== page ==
Viral hemorrhagic (hem-uh-RAJ-ik) fevers are infectious diseases that can cause severe, life-threatening illness. They can damage the walls of tiny blood vessels, making them leak, and can hamper the blood's ability to clot. The resulting internal bleeding is usually not life-threatening, but the diseases can be.
Some viral hemorrhagic fevers include:
These diseases most commonly occur in tropical areas. In the United States, people who get them usually have recently traveled to one of those areas.
There's no cure for viral hemorrhagic fevers. There are vaccines for only a few types. Until additional vaccines are developed, the best approach is prevention.
Signs and symptoms of viral hemorrhagic fevers vary by disease. In general, early signs and symptoms can include:
More-severe symptoms include:
The best time to see a doctor is before you travel to a developing country to ensure that you've received any available vaccinations and pre-travel advice for staying healthy.
If you develop signs and symptoms once you return home, talk to a doctor, preferably one trained in international medicine or infectious diseases. Tell your doctor where you've traveled.
Viral hemorrhagic fevers are spread by contact with infected animals or insects. The viruses that cause viral hemorrhagic fevers live in a variety of animal and insect hosts. Most commonly the hosts include mosquitoes, ticks, rodents or bats.
Some viral hemorrhagic fevers can also be spread from person to person.
Some viral hemorrhagic fevers are spread by mosquito or tick bites. Others are spread by contact with infected body fluids, such as blood, saliva or semen. A few varieties can be inhaled from infected rat feces or urine.
If you travel to an area where a particular hemorrhagic fever is common, you can be infected there but not develop symptoms until after you return home. Depending on the type of virus, it can take from two to 21 days for symptoms to develop.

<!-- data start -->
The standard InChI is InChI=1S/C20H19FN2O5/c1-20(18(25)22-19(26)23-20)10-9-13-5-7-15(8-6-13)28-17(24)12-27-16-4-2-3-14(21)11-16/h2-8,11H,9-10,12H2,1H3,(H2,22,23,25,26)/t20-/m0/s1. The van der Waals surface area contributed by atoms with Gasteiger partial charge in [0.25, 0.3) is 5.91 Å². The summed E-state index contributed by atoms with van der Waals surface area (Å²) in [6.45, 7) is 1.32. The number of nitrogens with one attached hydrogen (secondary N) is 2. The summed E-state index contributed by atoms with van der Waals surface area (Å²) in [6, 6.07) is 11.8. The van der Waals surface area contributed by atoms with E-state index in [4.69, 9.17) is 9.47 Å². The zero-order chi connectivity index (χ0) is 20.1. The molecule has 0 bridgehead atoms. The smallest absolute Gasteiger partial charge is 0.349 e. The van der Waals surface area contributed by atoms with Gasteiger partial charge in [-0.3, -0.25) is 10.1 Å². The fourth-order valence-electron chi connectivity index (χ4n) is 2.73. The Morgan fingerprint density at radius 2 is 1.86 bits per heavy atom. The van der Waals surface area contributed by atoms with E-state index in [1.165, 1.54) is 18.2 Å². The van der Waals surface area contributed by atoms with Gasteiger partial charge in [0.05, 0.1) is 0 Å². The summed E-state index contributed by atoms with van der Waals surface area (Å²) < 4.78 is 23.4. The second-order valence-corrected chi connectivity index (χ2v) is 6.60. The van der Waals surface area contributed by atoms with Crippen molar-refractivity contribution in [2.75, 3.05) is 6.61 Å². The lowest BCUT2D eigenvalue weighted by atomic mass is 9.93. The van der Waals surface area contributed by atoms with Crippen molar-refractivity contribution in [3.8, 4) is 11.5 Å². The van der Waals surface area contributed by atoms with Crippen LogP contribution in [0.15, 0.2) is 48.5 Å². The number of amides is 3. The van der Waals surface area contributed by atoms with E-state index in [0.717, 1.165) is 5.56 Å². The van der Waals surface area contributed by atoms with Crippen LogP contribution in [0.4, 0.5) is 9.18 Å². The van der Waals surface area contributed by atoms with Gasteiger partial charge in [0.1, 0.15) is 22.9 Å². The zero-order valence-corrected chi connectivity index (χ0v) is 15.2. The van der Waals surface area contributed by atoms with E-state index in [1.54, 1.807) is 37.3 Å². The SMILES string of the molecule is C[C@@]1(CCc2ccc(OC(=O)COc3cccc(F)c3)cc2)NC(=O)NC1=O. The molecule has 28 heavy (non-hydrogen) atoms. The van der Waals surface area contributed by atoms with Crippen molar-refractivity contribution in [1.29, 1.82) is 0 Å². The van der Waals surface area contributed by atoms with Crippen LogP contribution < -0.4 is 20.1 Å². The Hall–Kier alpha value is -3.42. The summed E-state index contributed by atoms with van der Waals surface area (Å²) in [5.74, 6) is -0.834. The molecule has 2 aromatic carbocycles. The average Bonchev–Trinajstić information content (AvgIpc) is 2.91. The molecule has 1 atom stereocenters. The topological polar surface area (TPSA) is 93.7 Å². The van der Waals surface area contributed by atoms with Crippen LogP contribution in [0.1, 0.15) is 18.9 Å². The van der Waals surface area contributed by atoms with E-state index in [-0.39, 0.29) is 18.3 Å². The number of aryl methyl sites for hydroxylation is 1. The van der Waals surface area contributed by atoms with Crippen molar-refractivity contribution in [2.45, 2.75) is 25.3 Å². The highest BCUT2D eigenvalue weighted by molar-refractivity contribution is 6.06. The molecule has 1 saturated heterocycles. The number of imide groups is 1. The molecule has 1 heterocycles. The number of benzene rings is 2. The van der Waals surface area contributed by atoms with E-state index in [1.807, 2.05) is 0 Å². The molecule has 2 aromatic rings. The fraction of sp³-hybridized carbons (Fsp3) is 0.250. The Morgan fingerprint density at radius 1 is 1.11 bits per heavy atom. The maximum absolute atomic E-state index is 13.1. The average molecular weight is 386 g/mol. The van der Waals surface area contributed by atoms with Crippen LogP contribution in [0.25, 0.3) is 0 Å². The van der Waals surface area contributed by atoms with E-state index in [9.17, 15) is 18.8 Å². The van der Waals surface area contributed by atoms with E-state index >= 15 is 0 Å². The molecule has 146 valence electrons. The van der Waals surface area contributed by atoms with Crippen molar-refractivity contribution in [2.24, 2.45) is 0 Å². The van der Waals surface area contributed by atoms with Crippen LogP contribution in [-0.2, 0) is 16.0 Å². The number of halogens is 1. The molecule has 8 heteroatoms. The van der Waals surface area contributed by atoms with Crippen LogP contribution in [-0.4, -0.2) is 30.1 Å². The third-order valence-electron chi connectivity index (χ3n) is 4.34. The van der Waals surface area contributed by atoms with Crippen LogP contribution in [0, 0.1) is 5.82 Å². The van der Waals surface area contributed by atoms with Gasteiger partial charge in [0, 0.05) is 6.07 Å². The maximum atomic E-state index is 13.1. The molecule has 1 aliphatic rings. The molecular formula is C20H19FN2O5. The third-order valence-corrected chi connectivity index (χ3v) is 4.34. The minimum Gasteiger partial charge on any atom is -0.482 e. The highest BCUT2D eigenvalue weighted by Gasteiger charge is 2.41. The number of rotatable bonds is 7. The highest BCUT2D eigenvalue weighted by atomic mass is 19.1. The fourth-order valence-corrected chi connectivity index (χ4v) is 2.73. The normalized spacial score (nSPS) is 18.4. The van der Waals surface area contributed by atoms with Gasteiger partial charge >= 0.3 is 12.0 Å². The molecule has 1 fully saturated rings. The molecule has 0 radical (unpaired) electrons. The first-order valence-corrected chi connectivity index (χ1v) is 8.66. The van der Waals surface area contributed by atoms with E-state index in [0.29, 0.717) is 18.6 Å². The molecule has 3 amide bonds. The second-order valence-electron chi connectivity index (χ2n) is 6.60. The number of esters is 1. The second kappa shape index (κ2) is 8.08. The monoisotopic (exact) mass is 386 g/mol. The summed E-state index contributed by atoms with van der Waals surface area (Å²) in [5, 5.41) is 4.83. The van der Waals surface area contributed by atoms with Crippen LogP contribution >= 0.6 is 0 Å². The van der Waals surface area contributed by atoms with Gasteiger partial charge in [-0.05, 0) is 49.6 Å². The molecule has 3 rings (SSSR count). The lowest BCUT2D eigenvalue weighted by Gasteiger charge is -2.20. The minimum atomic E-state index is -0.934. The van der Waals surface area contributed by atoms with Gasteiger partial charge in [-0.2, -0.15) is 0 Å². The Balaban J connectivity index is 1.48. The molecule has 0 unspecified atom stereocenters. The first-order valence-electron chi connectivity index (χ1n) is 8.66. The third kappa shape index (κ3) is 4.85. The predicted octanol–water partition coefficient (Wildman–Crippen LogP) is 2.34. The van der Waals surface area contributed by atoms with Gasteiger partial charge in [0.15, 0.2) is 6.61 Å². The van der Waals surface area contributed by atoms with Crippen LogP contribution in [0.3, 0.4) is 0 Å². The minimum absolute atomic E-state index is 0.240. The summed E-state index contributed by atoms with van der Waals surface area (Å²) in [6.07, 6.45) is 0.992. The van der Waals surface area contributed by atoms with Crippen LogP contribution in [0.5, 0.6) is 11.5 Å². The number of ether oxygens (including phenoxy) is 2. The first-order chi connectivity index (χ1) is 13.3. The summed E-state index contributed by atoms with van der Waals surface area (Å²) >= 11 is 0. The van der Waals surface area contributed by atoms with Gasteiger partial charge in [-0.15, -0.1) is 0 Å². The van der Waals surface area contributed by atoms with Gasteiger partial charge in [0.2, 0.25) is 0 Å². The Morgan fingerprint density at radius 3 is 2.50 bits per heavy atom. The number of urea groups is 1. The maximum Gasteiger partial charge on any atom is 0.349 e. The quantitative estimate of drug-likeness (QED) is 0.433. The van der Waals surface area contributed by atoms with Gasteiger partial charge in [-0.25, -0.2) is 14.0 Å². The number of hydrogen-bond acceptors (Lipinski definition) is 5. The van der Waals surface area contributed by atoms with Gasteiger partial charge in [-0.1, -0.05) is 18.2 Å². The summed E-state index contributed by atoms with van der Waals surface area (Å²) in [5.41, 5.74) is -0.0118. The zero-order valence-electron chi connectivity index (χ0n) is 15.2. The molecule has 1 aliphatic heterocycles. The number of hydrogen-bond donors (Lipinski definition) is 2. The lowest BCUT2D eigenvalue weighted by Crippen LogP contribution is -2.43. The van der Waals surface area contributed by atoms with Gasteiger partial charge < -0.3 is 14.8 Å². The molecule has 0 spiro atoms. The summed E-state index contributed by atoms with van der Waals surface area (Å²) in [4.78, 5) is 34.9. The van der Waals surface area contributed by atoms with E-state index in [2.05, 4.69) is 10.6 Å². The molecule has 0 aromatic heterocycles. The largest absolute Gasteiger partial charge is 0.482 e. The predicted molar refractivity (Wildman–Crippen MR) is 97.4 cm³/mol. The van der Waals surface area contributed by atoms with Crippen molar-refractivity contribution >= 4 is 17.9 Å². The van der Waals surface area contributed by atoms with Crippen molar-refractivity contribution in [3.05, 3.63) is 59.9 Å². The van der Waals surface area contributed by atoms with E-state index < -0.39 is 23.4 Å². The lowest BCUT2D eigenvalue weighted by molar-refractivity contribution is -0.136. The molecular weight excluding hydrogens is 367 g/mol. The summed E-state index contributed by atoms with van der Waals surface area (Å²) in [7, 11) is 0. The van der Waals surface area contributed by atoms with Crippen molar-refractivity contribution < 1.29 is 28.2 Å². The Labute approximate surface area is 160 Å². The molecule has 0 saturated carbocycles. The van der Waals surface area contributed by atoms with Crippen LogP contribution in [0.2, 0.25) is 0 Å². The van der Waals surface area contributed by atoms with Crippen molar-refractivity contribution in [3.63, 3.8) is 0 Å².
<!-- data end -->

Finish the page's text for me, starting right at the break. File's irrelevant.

Living in or traveling to an area where a particular viral hemorrhagic fever is common will increase your risk of becoming infected with that particular virus. Other factors that can increase your risk include:
Viral hemorrhagic fevers can cause:
Preventing viral hemorrhagic fevers is challenging. If you live in, work in or travel to areas where these diseases are common, protect yourself from infection by using appropriate protective barriers when working with blood or body fluids. For example, wear gloves and eye and face shields. Precautions also include careful handling, disinfection and disposal of lab specimens and waste.
The yellow fever vaccine is generally considered safe and effective. However, in rare cases, serious side effects can occur. The yellow fever vaccine isn't recommended for children younger than 9 months of age; pregnant women, especially during the first trimester; or people with compromised immune systems.
There's also an Ebola vaccination that protects against one type of Ebola. Check with the Centers for Disease Control and Prevention about the status of the countries you're visiting — some require certificates of vaccination for entry.
Do your best to avoid these insects, especially when traveling in areas where there are outbreaks of viral hemorrhagic fevers. Wear light-colored long pants and long-sleeved shirts or, better yet, permethrin-coated clothing. Don't apply permethrin directly to the skin.
Avoid being outside, if possible, at dusk and dawn when mosquitoes are most active, and apply mosquito repellent with a 20% to 25% concentration of DEET to your skin and clothing. If you're staying in tented camps or in hotels, use bed nets and mosquito coils.
If you live where there are outbreaks of viral hemorrhagic fevers, take steps to keep rodents out of your home:
Diagnosing specific viral hemorrhagic fevers in the first few days of illness can be difficult because the early signs and symptoms — high fever, muscle aches, headaches and extreme fatigue — are common to many other diseases.
To help with diagnosis, tell your doctor about your medical and travel history and your exposure to rodents or mosquitoes. Include the countries you visited and the dates, as well as any contact you might have had with possible infection sources.
Lab tests, usually using a blood sample, are needed to confirm a diagnosis. Because viral hemorrhagic fevers are particularly infectious and contagious, these tests are usually performed in specially designated labs using strict precautions.
There's no cure for viral hemorrhagic fevers. Vaccinations exist for only a few types. The best approach is prevention. Supportive care is the mainstay of treatment.
While no specific treatment exists for most viral hemorrhagic fevers, the antiviral drug ribavirin (Rebetol, Virazole) might shorten the course of some infections and prevent complications in some people. Other medications are being developed.
Supportive care is essential. To prevent dehydration, you might need fluids to help maintain your balance of electrolytes — minerals that are critical to nerve and muscle function.
Some people might benefit from kidney dialysis, which removes wastes from your blood when your kidneys fail.